Using GNOME Boxes tool for virtual machines but cannot figure out how to share files between the host OS and the OS in VM? This tutorial will help you with that.
GNOME Boxes is a VirtualBox and VM Ware like virtualization tool focusing on desktop Linux. It provides a simple GUI to create and manage virtual operating systems.
Virtual machines are a good way to test another operating system or distribution (in Linux context).
One of the pain points you’ll experience with VMs is the trouble in copying-pasting and file sharing between the guest and host systems.
Imagine you saved a file in the virtual machines but now you need it in your actual host system outside the VM. The ability to share the files between the two systems makes the VM experience quite smooth.
Let me show you how to do file sharing with GNOME Boxes. It consists of three steps:
- Installing the required package on the guest OS (VM) to enable file sharing
- Knowing how to transfer files from the host OS to the guest OS (drag and drop)
- Knowing how to transfer files from the guest OS to the host OS (through a shared folder)
Note: Guest OS is the operating system inside the VM. Host OS is the main operating system where you are running the GNOME Boxes.
Install the required package on guest OS
Your guest OS (Linux distribution in the VM) needs a SPICE package in order to share files with the host OS (the main operating system).
On Debian, Ubuntu and Fedora based distributions, this package is named spice-webdavd. You can use your distribution’s package manager to install it inside the guest OS (running in the virtual machine).
For Ubuntu and Debian based systems, use this command:
sudo apt install spice-webdavd spice-client-gtk
For Fedora based distributions, use this command:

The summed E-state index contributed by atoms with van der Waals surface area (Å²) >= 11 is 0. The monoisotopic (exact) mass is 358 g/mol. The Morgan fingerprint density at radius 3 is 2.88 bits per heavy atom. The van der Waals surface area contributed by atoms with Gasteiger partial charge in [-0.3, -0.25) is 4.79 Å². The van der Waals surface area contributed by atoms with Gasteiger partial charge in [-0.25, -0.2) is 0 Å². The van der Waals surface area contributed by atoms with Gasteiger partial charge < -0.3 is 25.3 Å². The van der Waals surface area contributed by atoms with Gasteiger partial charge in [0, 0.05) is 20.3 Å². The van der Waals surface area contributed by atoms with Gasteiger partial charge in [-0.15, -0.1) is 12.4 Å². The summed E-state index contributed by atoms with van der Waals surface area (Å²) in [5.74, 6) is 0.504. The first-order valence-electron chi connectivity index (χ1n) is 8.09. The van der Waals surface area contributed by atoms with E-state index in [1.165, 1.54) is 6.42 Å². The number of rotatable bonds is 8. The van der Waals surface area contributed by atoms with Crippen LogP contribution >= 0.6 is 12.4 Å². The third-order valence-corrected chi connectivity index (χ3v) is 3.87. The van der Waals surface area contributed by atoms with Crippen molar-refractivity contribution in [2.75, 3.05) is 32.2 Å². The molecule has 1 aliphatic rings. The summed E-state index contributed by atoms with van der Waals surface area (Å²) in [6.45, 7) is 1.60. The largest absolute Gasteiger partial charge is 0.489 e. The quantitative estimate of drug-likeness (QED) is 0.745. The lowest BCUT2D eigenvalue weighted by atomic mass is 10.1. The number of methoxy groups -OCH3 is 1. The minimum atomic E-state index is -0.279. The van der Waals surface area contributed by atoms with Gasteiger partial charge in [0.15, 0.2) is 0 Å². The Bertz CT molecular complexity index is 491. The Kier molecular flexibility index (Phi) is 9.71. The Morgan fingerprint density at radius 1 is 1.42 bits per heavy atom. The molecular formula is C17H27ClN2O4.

sudo dnf install spice-webdavd spice-client-gtk
Restart the guest OS.
Remember that you need this package on all the guest operating systems. So every time you create a new VM, you have to take care of this package.
Transfer files from the host OS to the guest OS
This is the simpler of the two. You just have to drag the desired file to the guest OS running in the VM.
You’ll see that when you are dragging the file to the VM, it starts showing a ‘Ready to Recieve File’ option.
The transferred files are saved in the Downloads directory.
Alternatively, you can also send files from the GNOME Boxes menu. Just hit the hamburger menu and click on Send File option.
Transfer files from the guest OS to the host OS
This one is not as straightforward as dragging and dropping.
Here, you use the SPICE protocol to mount a folder of the host OS. You drop the files here and it is transferred to that folder on the host.
The package you installed earlier was required for this kind of operation.
Click on the hamburger menu and select the Preferences option.
Here, go to the Devices & Shares tab. Look under the Shared Folder section. You should see a + button. Click on it, and it will give the default location of the Public folder on your host operating system. You can change it to any folder of your liking.
With that set, open the File Explorer in the guest OS. Here, click on the Other Locations option (in GNOME’s Nautilus file explorer).
This will mount the Spice client folder.
Enter this mounted folder and you should see the folder you had added via the Preference menu here. In the screenshot below, I have two shared folder (because I added another one later on).
In the shared folders, you can create new folders or copy-paste the files. They will be immediately available in the host OS.
I shared two screenshots taken in the guest OS and put them in the mounted Spice client folder.
It immediately appeared in the public folder of the host OS.
Of course, it’s a two-way sharing. If you put something in the shared folder on the host OS, it will be accessible in the mounted folder in the guest OS.
Note that you have added the host OS’s folder on GNOME Boxes level. This means that if you have multiple VMs, all of them should be able to mount that folder.
To keep things organized, you may add multiple shared folders and name them in a way that you can recognize which VM uses them.
Did it work for you?
GNOME Boxes is a pretty good tool for trying various Linux distributions as virtual machines. You can also share the clipboard between the guest and host systems with the method described here. This means that if you copied some text in the host OS, you could paste it into the guest OS and vice versa.
This is pretty much what you need to know and do about sharing files between guest and host OS with GNOME Boxes.
Do let me know if you managed to make it work or if you still face issues. The comment section is all yours.